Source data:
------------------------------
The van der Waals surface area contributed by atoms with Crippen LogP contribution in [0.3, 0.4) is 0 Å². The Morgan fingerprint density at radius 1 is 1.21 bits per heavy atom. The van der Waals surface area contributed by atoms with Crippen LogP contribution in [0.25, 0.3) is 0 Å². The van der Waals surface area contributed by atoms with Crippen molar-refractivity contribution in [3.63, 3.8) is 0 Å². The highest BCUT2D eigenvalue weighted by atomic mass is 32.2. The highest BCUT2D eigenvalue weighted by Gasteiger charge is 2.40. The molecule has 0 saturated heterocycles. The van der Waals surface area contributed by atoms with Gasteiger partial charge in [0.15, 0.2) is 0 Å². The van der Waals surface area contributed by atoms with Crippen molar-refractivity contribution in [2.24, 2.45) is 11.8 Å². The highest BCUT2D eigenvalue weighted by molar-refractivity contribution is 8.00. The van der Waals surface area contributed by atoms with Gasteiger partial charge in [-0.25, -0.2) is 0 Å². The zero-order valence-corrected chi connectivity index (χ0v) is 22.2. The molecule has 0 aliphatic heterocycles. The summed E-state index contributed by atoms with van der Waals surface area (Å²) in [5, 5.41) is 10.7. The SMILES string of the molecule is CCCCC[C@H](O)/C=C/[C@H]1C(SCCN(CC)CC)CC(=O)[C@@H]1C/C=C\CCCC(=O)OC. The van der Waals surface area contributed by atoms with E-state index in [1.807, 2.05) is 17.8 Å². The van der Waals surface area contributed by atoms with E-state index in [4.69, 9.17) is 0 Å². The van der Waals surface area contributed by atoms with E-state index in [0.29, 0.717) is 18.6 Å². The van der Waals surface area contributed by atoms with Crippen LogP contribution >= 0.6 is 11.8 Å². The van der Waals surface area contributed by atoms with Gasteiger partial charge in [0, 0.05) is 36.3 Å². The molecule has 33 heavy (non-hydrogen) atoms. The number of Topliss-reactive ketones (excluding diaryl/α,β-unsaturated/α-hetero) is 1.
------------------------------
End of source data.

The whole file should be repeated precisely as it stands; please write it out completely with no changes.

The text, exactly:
The van der Waals surface area contributed by atoms with Crippen LogP contribution in [0.3, 0.4) is 0 Å². The Morgan fingerprint density at radius 1 is 1.21 bits per heavy atom. The van der Waals surface area contributed by atoms with Crippen LogP contribution in [0.25, 0.3) is 0 Å². The van der Waals surface area contributed by atoms with Crippen molar-refractivity contribution in [3.63, 3.8) is 0 Å². The highest BCUT2D eigenvalue weighted by atomic mass is 32.2. The highest BCUT2D eigenvalue weighted by Gasteiger charge is 2.40. The molecule has 0 saturated heterocycles. The van der Waals surface area contributed by atoms with Gasteiger partial charge in [0.15, 0.2) is 0 Å². The van der Waals surface area contributed by atoms with Crippen molar-refractivity contribution in [2.24, 2.45) is 11.8 Å². The highest BCUT2D eigenvalue weighted by molar-refractivity contribution is 8.00. The van der Waals surface area contributed by atoms with Gasteiger partial charge in [-0.25, -0.2) is 0 Å². The zero-order valence-corrected chi connectivity index (χ0v) is 22.2. The molecule has 0 aliphatic heterocycles. The summed E-state index contributed by atoms with van der Waals surface area (Å²) in [5, 5.41) is 10.7. The SMILES string of the molecule is CCCCC[C@H](O)/C=C/[C@H]1C(SCCN(CC)CC)CC(=O)[C@@H]1C/C=C\CCCC(=O)OC. The van der Waals surface area contributed by atoms with E-state index in [1.807, 2.05) is 17.8 Å². The van der Waals surface area contributed by atoms with E-state index in [4.69, 9.17) is 0 Å². The van der Waals surface area contributed by atoms with E-state index in [0.29, 0.717) is 18.6 Å². The van der Waals surface area contributed by atoms with Crippen LogP contribution >= 0.6 is 11.8 Å². The van der Waals surface area contributed by atoms with Gasteiger partial charge in [0, 0.05) is 36.3 Å². The molecule has 33 heavy (non-hydrogen) atoms. The number of Topliss-reactive ketones (excluding diaryl/α,β-unsaturated/α-hetero) is 1.